You can adjust the temperature using a thermostat to change when the electric circuit of the heating or cooling unit completes or breaks off. The rate at which the metal in the bimetallic strip cools is dependent on how well your home is insulated. In typical cases, it takes about an hour or so for the bimetallic strip to cool down and the thermostat to switch on.
Bimetallic Strip and Electric Circuit
1 = Outer dial to adjust temperature
2 = Circuit that connects the dial to the temperature sensor
3 = Bimetallic strip showing the first metal – brass
4 = Bimetallic strip showing the second metal – iron
5 = The inner electric circuit that is connected when the bimetallic strip is down and interrupted when the bimetallic strip expands due to heat
Bellows with Gas: One of the problems with bimetallic strip is that it takes a while to heat and cool. Hence, when you require the temperature to change quickly, it will not happen. This is where bellows with gas and two metal discs come in. The metal discs have a wide surface area, allowing them to quickly heat. So, when an electric current passes through the circuit, the gas in the bellows heats and the bellows expand. This causes the two metal discs to separate, and the disc that is posterior in position is pushed towards a tiny switch located at the center of the thermostat. This immediately interrupts the circuit, causing the heating or cooling to switch off. Then the gas in the bellows starts cooling down, causing the bellows to contract. This forces the metal discs back together, resulting in the inner disc moving away from the tiny switch. So, the circuit gets completed and the HVAC unit turns on again.
Electronic Thermostats: Today, thanks to advances that technology has made, there are electronic thermostats that come with electronic heat sensors and circuits that can sense any change in the ambient temperature and automatically turn on the heating or cooling. They are similar to a mini-computer and can be programmed. An electronic thermostat contains a device known as thermistor, which is responsible for measuring the ambient temperature. The thermistor is also a resistor that facilitates changes in the electrical resistance as that temperature changes. The thermistor generates heat when electrical current passes through it. This heats the thermometer coil, which unwinds with heat, causing a microcontroller in the electronic thermostat to switch off. As a result, the heating or cooling shuts off. Once the thermistor and thermometer coil cool down, they go back to their original position, causing the HVAC unit to turn on.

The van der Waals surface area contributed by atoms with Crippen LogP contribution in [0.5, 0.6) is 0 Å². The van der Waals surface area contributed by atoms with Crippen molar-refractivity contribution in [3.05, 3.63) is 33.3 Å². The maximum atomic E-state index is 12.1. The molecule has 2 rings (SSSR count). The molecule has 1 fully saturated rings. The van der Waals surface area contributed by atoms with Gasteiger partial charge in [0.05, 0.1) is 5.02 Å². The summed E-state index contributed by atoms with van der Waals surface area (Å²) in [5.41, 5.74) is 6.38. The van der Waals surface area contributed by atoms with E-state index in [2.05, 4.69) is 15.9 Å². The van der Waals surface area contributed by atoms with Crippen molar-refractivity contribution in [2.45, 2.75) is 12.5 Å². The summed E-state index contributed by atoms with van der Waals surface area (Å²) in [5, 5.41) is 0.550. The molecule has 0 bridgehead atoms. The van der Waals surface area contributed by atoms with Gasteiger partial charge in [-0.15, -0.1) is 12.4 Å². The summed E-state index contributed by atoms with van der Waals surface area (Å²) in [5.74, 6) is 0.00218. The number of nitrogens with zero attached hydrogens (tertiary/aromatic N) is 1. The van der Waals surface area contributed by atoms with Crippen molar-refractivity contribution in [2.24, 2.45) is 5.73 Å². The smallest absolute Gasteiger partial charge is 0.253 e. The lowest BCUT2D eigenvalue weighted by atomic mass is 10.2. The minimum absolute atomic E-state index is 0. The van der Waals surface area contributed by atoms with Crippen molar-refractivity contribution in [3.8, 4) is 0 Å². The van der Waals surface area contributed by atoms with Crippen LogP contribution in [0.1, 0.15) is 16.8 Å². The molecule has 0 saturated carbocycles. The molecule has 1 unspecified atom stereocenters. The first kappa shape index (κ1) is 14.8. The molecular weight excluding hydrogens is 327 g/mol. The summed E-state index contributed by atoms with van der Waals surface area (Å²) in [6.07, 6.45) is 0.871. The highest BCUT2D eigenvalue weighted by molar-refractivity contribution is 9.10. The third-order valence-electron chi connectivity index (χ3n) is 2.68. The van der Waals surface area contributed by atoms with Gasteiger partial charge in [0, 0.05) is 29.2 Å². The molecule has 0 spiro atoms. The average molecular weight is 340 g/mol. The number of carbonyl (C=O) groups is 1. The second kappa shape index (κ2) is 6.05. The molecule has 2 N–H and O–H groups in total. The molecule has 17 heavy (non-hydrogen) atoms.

A digital or electronic thermostat prevents wastage of energy. It allows you to program the heating and cooling of your home for different time periods, so that minimal energy is used when optimal cooling or heating is not required. It is a wonderful way to save money and energy.
The Bottom Line
With the advent of smartphone, today, you can get Wi-Fi enabled thermostats that you can use to control the heating and cooling of your home using your smartphone. All you require is an app to get the thermostat going, and these apps hardly cost money, making it one of the most effective technology advances of our time.